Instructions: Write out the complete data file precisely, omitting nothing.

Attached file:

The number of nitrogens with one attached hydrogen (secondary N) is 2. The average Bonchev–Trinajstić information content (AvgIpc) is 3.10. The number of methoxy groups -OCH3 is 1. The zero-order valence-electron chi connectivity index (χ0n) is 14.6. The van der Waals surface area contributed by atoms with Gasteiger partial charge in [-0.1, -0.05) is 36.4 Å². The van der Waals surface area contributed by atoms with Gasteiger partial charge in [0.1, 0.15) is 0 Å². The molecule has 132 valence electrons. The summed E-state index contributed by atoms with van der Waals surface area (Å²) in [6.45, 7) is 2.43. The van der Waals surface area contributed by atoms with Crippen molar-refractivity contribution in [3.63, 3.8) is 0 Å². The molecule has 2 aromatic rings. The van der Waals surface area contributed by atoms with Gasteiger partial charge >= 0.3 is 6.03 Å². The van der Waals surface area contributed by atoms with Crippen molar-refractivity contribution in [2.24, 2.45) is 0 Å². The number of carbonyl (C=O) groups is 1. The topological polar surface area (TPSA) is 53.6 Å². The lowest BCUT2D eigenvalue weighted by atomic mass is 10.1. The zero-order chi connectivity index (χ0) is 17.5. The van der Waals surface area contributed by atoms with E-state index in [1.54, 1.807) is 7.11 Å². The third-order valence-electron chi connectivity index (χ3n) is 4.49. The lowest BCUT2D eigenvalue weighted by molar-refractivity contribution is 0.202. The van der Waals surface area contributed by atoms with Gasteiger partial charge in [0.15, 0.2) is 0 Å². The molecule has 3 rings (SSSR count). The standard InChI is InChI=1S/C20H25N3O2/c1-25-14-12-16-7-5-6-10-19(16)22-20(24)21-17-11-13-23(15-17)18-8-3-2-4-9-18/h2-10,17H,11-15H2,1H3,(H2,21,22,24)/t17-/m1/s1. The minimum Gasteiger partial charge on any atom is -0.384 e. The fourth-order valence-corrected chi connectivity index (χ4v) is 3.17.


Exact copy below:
The number of nitrogens with one attached hydrogen (secondary N) is 2. The average Bonchev–Trinajstić information content (AvgIpc) is 3.10. The number of methoxy groups -OCH3 is 1. The zero-order valence-electron chi connectivity index (χ0n) is 14.6. The van der Waals surface area contributed by atoms with Gasteiger partial charge in [-0.1, -0.05) is 36.4 Å². The van der Waals surface area contributed by atoms with Gasteiger partial charge in [0.1, 0.15) is 0 Å². The molecule has 132 valence electrons. The summed E-state index contributed by atoms with van der Waals surface area (Å²) in [6.45, 7) is 2.43. The van der Waals surface area contributed by atoms with Crippen molar-refractivity contribution in [3.63, 3.8) is 0 Å². The molecule has 2 aromatic rings. The van der Waals surface area contributed by atoms with Gasteiger partial charge >= 0.3 is 6.03 Å². The van der Waals surface area contributed by atoms with Crippen molar-refractivity contribution in [2.24, 2.45) is 0 Å². The number of carbonyl (C=O) groups is 1. The topological polar surface area (TPSA) is 53.6 Å². The lowest BCUT2D eigenvalue weighted by atomic mass is 10.1. The zero-order chi connectivity index (χ0) is 17.5. The van der Waals surface area contributed by atoms with E-state index in [1.54, 1.807) is 7.11 Å². The third-order valence-electron chi connectivity index (χ3n) is 4.49. The lowest BCUT2D eigenvalue weighted by molar-refractivity contribution is 0.202. The van der Waals surface area contributed by atoms with Gasteiger partial charge in [0.15, 0.2) is 0 Å². The molecule has 3 rings (SSSR count). The standard InChI is InChI=1S/C20H25N3O2/c1-25-14-12-16-7-5-6-10-19(16)22-20(24)21-17-11-13-23(15-17)18-8-3-2-4-9-18/h2-10,17H,11-15H2,1H3,(H2,21,22,24)/t17-/m1/s1. The minimum Gasteiger partial charge on any atom is -0.384 e. The fourth-order valence-corrected chi connectivity index (χ4v) is 3.17.